Friday’s mortgage credit data from the RBA revealed that the stock of mortgage debt outstanding grew by only 3.0% in the year to October 2019 – the lowest growth on record:
At the same time, yesterday’s dwelling value results for November, released by CoreLogic, continued to rebound, registering 0.4% annual growth:
Logically, the stock of mortgage credit should track dwelling value growth, since all buyers borrow to buy property. However, both series are now showing record divergence:
As noted previously, this disconnect is easily explained, since mortgage credit growth measures two separate things: 1) the addition to the mortgage stock from new mortgages taken out by borrowers (increases the stock of debt outstanding); and 2) the repayment of mortgage debt by existing borrowers (reduces mortgage debt).
Only the first point – new mortgages created – actually impacts house prices. The second – mortgage repayments by existing borrowers – does not reflect new housing demand and does not impact prices.
When interest rates are at record lows – as they are currently – we are likely to see mortgage repayments rise, which lowers mortgage credit growth, but doesn’t actually impact house prices.
Similarly, many investors have been forced to switch from interest-only mortgages to principal and interest, meaning they are now lowering the stock of mortgage debt outstanding (other things equal) without adding to housing demand.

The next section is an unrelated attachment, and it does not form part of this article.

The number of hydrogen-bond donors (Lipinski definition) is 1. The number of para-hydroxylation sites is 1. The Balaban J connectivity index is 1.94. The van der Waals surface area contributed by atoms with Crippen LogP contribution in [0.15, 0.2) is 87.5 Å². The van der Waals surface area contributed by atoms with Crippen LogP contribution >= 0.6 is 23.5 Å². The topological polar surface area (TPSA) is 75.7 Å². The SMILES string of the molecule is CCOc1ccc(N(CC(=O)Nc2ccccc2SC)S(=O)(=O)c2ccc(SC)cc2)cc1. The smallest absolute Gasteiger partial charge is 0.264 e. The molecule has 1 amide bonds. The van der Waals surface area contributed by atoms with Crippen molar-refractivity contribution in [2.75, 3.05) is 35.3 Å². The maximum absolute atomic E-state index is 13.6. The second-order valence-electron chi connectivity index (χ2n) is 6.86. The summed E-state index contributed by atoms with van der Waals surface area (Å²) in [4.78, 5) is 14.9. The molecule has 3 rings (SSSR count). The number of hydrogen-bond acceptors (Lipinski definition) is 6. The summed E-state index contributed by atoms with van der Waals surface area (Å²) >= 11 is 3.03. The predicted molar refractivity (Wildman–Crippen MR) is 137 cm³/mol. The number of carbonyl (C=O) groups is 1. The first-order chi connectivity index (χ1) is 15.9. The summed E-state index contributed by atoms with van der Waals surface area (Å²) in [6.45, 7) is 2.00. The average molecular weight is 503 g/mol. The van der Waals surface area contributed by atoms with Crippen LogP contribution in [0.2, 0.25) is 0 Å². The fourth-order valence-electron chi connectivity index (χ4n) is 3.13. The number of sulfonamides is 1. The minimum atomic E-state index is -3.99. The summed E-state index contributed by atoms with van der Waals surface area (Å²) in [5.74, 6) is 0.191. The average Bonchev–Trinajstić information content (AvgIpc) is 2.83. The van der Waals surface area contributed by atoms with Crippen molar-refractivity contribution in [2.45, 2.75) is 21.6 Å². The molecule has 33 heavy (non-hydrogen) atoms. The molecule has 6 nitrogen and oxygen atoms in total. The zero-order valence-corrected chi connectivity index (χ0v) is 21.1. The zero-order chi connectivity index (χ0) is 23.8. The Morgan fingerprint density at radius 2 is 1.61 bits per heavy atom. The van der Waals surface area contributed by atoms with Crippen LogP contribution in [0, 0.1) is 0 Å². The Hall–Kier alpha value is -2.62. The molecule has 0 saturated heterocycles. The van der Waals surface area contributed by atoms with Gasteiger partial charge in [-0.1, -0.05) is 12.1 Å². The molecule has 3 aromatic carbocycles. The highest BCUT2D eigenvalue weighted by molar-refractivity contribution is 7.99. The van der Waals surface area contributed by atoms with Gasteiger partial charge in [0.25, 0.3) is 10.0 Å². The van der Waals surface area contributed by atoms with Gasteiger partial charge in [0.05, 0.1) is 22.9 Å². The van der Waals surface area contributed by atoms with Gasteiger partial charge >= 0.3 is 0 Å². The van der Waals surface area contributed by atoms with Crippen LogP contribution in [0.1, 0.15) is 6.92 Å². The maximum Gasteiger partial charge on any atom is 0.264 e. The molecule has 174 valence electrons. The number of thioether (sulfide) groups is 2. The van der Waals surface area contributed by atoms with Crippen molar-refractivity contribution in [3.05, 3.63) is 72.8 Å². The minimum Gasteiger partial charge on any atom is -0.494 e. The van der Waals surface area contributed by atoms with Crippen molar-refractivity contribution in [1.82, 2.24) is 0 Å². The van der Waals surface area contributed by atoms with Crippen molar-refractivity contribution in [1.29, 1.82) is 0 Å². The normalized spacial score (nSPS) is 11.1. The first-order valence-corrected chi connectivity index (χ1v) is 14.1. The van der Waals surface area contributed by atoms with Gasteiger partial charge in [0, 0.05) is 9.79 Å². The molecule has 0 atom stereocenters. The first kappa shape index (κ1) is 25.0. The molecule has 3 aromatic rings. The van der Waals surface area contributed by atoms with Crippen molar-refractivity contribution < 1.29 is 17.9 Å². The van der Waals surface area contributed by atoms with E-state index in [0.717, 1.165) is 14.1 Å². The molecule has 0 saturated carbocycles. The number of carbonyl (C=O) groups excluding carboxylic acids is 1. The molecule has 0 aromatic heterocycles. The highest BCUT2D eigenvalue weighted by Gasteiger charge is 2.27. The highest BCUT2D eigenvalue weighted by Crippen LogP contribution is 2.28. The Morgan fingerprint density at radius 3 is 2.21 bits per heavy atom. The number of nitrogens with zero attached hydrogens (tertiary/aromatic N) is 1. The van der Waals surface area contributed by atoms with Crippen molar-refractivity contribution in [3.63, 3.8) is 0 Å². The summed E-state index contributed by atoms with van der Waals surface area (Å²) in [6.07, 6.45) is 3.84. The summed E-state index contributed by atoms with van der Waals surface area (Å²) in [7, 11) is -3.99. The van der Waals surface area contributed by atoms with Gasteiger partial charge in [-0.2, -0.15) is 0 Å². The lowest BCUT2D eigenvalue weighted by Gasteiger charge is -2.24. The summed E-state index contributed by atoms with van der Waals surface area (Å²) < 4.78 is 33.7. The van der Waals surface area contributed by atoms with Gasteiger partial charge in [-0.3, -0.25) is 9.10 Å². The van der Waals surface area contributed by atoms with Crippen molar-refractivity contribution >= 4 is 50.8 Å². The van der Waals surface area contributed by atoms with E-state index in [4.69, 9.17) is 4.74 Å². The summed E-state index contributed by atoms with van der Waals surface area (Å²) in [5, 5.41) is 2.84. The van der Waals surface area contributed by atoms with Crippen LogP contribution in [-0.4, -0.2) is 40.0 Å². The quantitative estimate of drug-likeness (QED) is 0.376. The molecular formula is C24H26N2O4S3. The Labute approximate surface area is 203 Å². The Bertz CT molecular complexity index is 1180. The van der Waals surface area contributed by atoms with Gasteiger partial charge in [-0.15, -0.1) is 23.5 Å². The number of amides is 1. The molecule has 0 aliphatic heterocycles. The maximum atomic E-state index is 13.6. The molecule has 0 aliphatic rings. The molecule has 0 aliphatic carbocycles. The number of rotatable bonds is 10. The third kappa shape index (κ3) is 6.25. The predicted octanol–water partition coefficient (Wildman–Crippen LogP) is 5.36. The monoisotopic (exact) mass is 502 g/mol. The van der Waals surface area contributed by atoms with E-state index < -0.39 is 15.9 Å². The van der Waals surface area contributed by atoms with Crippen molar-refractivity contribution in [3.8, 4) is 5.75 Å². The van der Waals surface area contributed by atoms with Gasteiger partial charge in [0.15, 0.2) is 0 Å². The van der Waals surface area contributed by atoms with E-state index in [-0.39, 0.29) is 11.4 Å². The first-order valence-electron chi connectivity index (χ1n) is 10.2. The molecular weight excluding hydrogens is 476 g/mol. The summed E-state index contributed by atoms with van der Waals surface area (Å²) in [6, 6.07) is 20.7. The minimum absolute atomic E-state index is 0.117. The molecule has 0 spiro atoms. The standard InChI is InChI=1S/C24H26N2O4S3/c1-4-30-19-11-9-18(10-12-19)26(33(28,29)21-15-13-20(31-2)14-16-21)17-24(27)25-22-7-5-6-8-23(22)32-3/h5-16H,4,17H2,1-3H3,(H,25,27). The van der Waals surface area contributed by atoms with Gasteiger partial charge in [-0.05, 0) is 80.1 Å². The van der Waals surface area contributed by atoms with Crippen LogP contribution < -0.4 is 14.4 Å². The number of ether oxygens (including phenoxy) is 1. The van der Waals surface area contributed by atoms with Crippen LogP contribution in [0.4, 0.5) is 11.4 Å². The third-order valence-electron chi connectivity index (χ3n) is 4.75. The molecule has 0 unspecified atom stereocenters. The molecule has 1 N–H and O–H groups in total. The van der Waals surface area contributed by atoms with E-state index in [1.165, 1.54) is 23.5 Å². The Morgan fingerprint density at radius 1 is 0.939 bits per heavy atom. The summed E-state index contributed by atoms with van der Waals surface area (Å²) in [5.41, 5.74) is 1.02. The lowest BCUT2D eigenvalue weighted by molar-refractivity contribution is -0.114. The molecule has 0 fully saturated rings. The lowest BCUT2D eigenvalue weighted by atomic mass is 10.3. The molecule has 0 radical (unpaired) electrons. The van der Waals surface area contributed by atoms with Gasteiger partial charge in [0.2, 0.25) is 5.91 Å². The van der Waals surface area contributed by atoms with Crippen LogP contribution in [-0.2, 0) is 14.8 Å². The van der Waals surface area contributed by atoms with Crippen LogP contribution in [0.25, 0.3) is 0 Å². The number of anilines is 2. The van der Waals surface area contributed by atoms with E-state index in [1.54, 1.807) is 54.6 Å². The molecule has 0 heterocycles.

Gareth Aird, senior economist at CBA, has made similar observations, noting that the rate of housing equity injection presently sits at a 30-year high, reflecting higher repayments:
For these reasons, MB prefers to look at the value of housing finance commitments (excluding refinancings), which only measures new mortgages and leaves out the noise generated by repayments:
As you can see, the correlation between housing finance and house prices has historically very strong, with housing finance typically leading prices.
However, because of the long lags in receiving housing finance data, we usually find out that the market has turned after CoreLogic’s daily index has already been reported.
Accordingly, we also look at auction clearance rates, since they provide a more timely indicator and also show a strong correlation with dwelling prices:
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